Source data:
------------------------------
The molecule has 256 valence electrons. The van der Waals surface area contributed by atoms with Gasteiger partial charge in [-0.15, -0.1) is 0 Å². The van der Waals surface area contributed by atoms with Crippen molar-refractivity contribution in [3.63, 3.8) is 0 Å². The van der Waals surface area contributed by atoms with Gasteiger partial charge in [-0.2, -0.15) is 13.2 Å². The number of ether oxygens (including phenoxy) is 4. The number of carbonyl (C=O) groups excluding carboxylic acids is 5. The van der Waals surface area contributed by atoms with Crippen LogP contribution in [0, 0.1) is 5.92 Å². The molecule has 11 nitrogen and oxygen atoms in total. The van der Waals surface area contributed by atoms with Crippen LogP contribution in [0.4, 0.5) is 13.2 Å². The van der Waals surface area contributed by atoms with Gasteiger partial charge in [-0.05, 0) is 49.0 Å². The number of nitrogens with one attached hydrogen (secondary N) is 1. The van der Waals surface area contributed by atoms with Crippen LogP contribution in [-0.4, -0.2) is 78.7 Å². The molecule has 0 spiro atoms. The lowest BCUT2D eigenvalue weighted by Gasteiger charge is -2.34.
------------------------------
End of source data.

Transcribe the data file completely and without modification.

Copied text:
The molecule has 256 valence electrons. The van der Waals surface area contributed by atoms with Gasteiger partial charge in [-0.15, -0.1) is 0 Å². The van der Waals surface area contributed by atoms with Crippen molar-refractivity contribution in [3.63, 3.8) is 0 Å². The van der Waals surface area contributed by atoms with Gasteiger partial charge in [-0.2, -0.15) is 13.2 Å². The number of ether oxygens (including phenoxy) is 4. The number of carbonyl (C=O) groups excluding carboxylic acids is 5. The van der Waals surface area contributed by atoms with Crippen LogP contribution in [0, 0.1) is 5.92 Å². The molecule has 11 nitrogen and oxygen atoms in total. The van der Waals surface area contributed by atoms with Crippen LogP contribution in [0.4, 0.5) is 13.2 Å². The van der Waals surface area contributed by atoms with Gasteiger partial charge in [-0.05, 0) is 49.0 Å². The number of nitrogens with one attached hydrogen (secondary N) is 1. The van der Waals surface area contributed by atoms with Crippen LogP contribution in [-0.4, -0.2) is 78.7 Å². The molecule has 0 spiro atoms. The lowest BCUT2D eigenvalue weighted by Gasteiger charge is -2.34.